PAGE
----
When it comes to opening up about her struggles and personal journey, there are no taboo subjects for Willow Smith, one half of innovative rock duo The Anxiety alongside bandmate and collaborator Tyler Cole. In March this year, the 19-year-old spent 24 hours inside a glass box as part of a silent performance at the Museum of Contemporary Art (MOCA) in Los Angeles—shaving her head in the process—to raise further awareness about anxiety. And her determination to use her platform to speak up about life’s most urgent issues doesn’t stop there.

This year alone saw Smith join forces with environmental justice platform EcoResolution, push for active change during the Black Lives Matter movement, and co-create an album about mental health during quarantine, all while continuing to spark creativity as part of fashion collective MSFTSrep alongside her brother, Jaden, with its psychedelic designs. You will also have probably spotted her with actors Rami Malek and Maisie Williams, as well as musicians Troye Sivan and Jackson Wang as the faces of Cartier’s relaunched Pasha watch.

Here, in a personal essay for Vogue, Smith discusses how she’s managed to adopt a new self-care routine in the middle of a turbulent year, and dives into the contradictory relationship with social media we need to collectively unpack.

“When you’re forced to be with your thoughts, be by yourself, it can be scary and uncomfortable. I feel that every day. But I also feel the need to ask myself, ‘Why am I so uncomfortable?’ ‘Where are these thoughts coming from?’ ‘Why can’t I just sit by myself and feel at peace and at home?’ It’s been about digging into those questions in a way that we wouldn’t get to do, if it weren’t for the time we’ve had to reflect this year. If we’re given

WBA world super-middleweight champion Callum Smith has said he hopes to fight before the end of 2020, even if it is not the mega money fight he wants.

Smith (27-0, 19 KOs), 30, from Liverpool, England, is still waiting on news of when he will fight again after last boxing in November and has been linked to a fight with Mexican Saul “Canelo” Alvarez.

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But Smith — ranked No. 1 in the 168 pounds division by ESPN — would just be happy to have any opponent by the end of 2020.

“There is no news at the minute, I’m in regular contact with [promoter] Eddie Hearn and we’re trying to get something sorted for the end of the year,” Smith told ESPN.

“We thought we would have crowds back by now which is why we have waited this long without fighting. All the fighters that were waiting for crowds to return will have to just get on with it now, we can’t afford to wait anymore because we might have to wait ages for crowds.

“It’s been frustrating but it’s not just me that’s been affected, all boxers have and people from different walks of life, so you can’t think you are the victim.”

Boxing without crowds means reduced wages, and reports suggest crowds at sports events in the UK might not happen until April.

“It will be less money and that’s why some fighters were holding out and hoping to get some money with crowds,” Smith said.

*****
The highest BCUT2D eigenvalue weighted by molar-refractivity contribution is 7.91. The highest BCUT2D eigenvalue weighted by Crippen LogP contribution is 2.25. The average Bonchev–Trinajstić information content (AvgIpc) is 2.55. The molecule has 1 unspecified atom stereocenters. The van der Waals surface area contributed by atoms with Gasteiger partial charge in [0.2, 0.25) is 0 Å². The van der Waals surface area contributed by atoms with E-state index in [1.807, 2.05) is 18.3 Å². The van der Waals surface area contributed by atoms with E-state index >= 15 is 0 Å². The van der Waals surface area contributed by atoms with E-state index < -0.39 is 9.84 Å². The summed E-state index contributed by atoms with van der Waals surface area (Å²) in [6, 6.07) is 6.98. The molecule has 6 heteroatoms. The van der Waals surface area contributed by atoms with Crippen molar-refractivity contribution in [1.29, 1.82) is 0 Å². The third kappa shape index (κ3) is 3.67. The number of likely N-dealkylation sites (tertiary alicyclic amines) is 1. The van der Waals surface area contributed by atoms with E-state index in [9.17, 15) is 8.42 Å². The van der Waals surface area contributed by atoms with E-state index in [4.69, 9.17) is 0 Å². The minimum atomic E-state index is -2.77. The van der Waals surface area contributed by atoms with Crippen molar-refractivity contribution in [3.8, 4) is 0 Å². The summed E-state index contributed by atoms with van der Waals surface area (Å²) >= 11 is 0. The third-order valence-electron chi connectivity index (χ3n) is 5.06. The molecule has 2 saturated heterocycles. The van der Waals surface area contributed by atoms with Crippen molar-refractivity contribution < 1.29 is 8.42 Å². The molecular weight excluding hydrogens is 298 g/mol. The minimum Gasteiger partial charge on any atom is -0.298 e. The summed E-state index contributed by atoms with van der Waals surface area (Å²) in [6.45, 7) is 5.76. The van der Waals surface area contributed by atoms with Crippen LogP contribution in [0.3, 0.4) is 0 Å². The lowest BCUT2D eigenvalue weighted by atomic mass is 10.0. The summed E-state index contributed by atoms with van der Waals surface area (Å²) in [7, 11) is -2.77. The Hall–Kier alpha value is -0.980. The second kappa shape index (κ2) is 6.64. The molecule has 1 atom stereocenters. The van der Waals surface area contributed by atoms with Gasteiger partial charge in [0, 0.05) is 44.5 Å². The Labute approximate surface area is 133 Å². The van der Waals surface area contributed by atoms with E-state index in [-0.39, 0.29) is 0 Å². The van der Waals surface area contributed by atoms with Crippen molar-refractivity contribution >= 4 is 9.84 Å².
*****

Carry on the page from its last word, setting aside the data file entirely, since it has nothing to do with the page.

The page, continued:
Liz Erickson Impact Award honoree Joanne Canady-Brown, Community Award honoree Smith Family Foundation and Corporate Award honoree NJM Insurance Group have been selected as this year’s Impact Awards recipients for their commitment to community service.

The Impact Awards are given every year by NonProfitConnect, a Mercer County–based nonprofit that seeks to build “an increasingly diverse, skilled, and engaged group of nonprofit board and staff leaders.”

The honorees will be celebrated at NonProfitConnect’s Annual Impact Awards event on Oct. 29, starting at 5:30 p.m.

“As an organization committed to building nonprofit capacity, we are eager to recognize and honor individuals and organizations in our community that are engaging fellow community members and giving of themselves,” said Allison Howe, NonProfitConnect’s executive director. “As we face unprecedented challenges, it is inspiring to see local companies and leaders rallying resources to keep our nonprofits supported.”

Joanne Canady-Brown is being recognized with the Liz Erickson Impact Award, named for the late Elizabeth Erickson, a champion for Princeton-area community service.

Canady-Brown, the owner of local bakery The Gingered Peach, has been intimately involved in the Mercer County community. She has used sales of her tasty baked goods to raise several thousand dollars for multiple nonprofits including activating her “Dazzle Doughnuts” to support Young Audiences, a nonprofit supporting arts programs for children to her “Blackout Cookies” which boast a delightful mix of black and white swirls to fund I Am Trenton, a nonprofit supporting Trenton community projects.

During the pandemic, she continued her partnership with TASK to bring potato rolls to food insecure residents and provided trays of pastries to hospital providers who had not received other appreciation.

The Community Award, which recognizes a nonprofit that is making a significant impact will go to the Smith Family Foundation this year.

Founded in 2016, its mission is to